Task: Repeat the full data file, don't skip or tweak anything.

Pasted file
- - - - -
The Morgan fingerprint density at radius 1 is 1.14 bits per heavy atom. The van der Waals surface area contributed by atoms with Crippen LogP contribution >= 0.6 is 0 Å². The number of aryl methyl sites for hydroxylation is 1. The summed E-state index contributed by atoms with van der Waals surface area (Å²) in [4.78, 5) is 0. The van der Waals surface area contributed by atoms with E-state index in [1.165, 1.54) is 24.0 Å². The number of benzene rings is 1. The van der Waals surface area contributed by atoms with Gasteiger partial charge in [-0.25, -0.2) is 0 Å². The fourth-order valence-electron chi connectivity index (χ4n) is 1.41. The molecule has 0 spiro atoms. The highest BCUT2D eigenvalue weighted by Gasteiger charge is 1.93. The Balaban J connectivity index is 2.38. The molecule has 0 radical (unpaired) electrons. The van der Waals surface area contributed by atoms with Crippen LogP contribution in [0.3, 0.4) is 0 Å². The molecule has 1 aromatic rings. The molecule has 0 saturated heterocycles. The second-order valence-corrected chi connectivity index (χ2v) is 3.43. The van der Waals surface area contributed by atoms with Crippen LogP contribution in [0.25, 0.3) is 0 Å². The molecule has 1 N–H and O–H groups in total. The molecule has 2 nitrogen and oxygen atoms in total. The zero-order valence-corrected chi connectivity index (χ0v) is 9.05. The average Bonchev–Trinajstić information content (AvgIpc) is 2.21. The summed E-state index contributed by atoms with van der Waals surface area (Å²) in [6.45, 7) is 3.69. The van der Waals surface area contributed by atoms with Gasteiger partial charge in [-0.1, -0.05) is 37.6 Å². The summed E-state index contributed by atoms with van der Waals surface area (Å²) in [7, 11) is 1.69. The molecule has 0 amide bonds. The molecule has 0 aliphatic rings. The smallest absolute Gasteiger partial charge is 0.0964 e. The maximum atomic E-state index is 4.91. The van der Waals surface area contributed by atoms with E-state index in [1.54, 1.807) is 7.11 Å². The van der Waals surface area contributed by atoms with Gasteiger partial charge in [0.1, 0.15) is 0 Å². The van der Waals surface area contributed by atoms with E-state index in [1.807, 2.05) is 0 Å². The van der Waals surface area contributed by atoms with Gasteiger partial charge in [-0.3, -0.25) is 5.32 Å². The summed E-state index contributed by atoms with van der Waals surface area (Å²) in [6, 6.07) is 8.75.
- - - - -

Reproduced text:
The Morgan fingerprint density at radius 1 is 1.14 bits per heavy atom. The van der Waals surface area contributed by atoms with Crippen LogP contribution >= 0.6 is 0 Å². The number of aryl methyl sites for hydroxylation is 1. The summed E-state index contributed by atoms with van der Waals surface area (Å²) in [4.78, 5) is 0. The van der Waals surface area contributed by atoms with E-state index in [1.165, 1.54) is 24.0 Å². The number of benzene rings is 1. The van der Waals surface area contributed by atoms with Gasteiger partial charge in [-0.25, -0.2) is 0 Å². The fourth-order valence-electron chi connectivity index (χ4n) is 1.41. The molecule has 0 spiro atoms. The highest BCUT2D eigenvalue weighted by Gasteiger charge is 1.93. The Balaban J connectivity index is 2.38. The molecule has 0 radical (unpaired) electrons. The van der Waals surface area contributed by atoms with Crippen LogP contribution in [0.3, 0.4) is 0 Å². The molecule has 1 aromatic rings. The molecule has 0 saturated heterocycles. The second-order valence-corrected chi connectivity index (χ2v) is 3.43. The van der Waals surface area contributed by atoms with Crippen LogP contribution in [0.25, 0.3) is 0 Å². The molecule has 1 N–H and O–H groups in total. The molecule has 2 nitrogen and oxygen atoms in total. The zero-order valence-corrected chi connectivity index (χ0v) is 9.05. The average Bonchev–Trinajstić information content (AvgIpc) is 2.21. The summed E-state index contributed by atoms with van der Waals surface area (Å²) in [6.45, 7) is 3.69. The van der Waals surface area contributed by atoms with Gasteiger partial charge in [-0.1, -0.05) is 37.6 Å². The summed E-state index contributed by atoms with van der Waals surface area (Å²) in [7, 11) is 1.69. The molecule has 0 amide bonds. The molecule has 0 aliphatic rings. The smallest absolute Gasteiger partial charge is 0.0964 e. The maximum atomic E-state index is 4.91. The van der Waals surface area contributed by atoms with E-state index in [1.54, 1.807) is 7.11 Å². The van der Waals surface area contributed by atoms with Gasteiger partial charge in [0.1, 0.15) is 0 Å². The van der Waals surface area contributed by atoms with E-state index in [1.807, 2.05) is 0 Å². The van der Waals surface area contributed by atoms with Gasteiger partial charge in [-0.3, -0.25) is 5.32 Å². The summed E-state index contributed by atoms with van der Waals surface area (Å²) in [6, 6.07) is 8.75.